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Berkonomics

Start a deal room and keep it current.

Maybe you have not heard the term, “deal book.”  That’s a comprehensive piece on a company for use by a buyer in determining fit.   A “deal room” is an electronic or physical space dedicated to storing the massive amounts of data to be used in due diligence by a buyer, lender or by an investor.

Deal rooms contain access to or copies of all significant contracts with suppliers, customers, consultants, and others.  All corporate governance documents, from incorporation articles to minutes of all meetings of the board are maintained in the deal room.   Up-to-date insurance policies, leases, financial documents and schedules such as fixed assets are copied here.   Copies of intellectual property filings such as patents, copyrights and trademarks, all owned URL addresses, and even copies of source code, may be resident in the deal room, dependent upon the type of buyer.  Current documents relating to any lawsuits by or against the company are maintained there as well.

Cashing_OutIn this day of electronic record-keeping, access to the deal room is available remotely by a buyer with appropriate access, saving the long and expensive personal visits by lawyers, accountants and others to the seller’s facility.   Well-maintained deal rooms enhance a company’s image with a buyer, quicken the pace of the deal, help maintain secrecy from employees while due diligence is in process, and lower the stress levels of all parties during the process.

[Email readers, continue here…] But maintaining such an electronic or physical facility is time-consuming and costly.  The question is whether to start this exhausting process early in the life of a corporation, or rush to complete it when a deal is identified or the run to a sale is imminent.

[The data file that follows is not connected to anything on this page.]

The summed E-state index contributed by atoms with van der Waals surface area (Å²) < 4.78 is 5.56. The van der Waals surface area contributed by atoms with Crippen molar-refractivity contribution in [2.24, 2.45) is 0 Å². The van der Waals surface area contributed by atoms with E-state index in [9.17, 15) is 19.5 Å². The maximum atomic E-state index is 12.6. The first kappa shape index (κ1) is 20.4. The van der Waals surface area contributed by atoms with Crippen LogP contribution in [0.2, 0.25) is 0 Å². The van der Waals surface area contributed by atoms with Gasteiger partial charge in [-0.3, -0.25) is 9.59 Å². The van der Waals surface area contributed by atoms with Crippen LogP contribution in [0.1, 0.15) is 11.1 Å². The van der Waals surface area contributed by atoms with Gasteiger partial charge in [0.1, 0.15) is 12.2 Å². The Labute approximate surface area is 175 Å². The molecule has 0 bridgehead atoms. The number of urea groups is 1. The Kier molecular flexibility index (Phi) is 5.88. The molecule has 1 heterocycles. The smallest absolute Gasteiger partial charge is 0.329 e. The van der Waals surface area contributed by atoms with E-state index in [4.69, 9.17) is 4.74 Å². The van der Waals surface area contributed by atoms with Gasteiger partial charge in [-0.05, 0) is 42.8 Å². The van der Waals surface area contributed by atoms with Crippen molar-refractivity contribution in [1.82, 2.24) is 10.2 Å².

Because deal rooms have multiple applications, the best advice is to begin the process right after incorporation and make keeping it current a continuing job of your financial senior management.  Whether it means copying physical printouts and creating volumes in three-ring binders or scanning documents and creating electronic folders, incremental additions are much easier to make than an all-out run at the finish.

Bankers, investors, strategic partners, and ultimately your buyer or even attorneys providing opinions for an IPO, will all be most impressed by your thoughtful early management decision to make their lives easier and their job more productive.

  • Very good advice. Some other observations:

    The sale of the company can be threatening for employees who fear being downsized. If you are always collecting documents you can be stealthier, instead of asking all departments for all documents on short notice, which can shake things up.

    The sale of a company is often a long and complex negotiation, with many levers applied, fair or not. Opening yourself up to complaints from a buyer over incomplete or missing diligence items can cost a seller needlessly in deal points or even a reduced purhase price.

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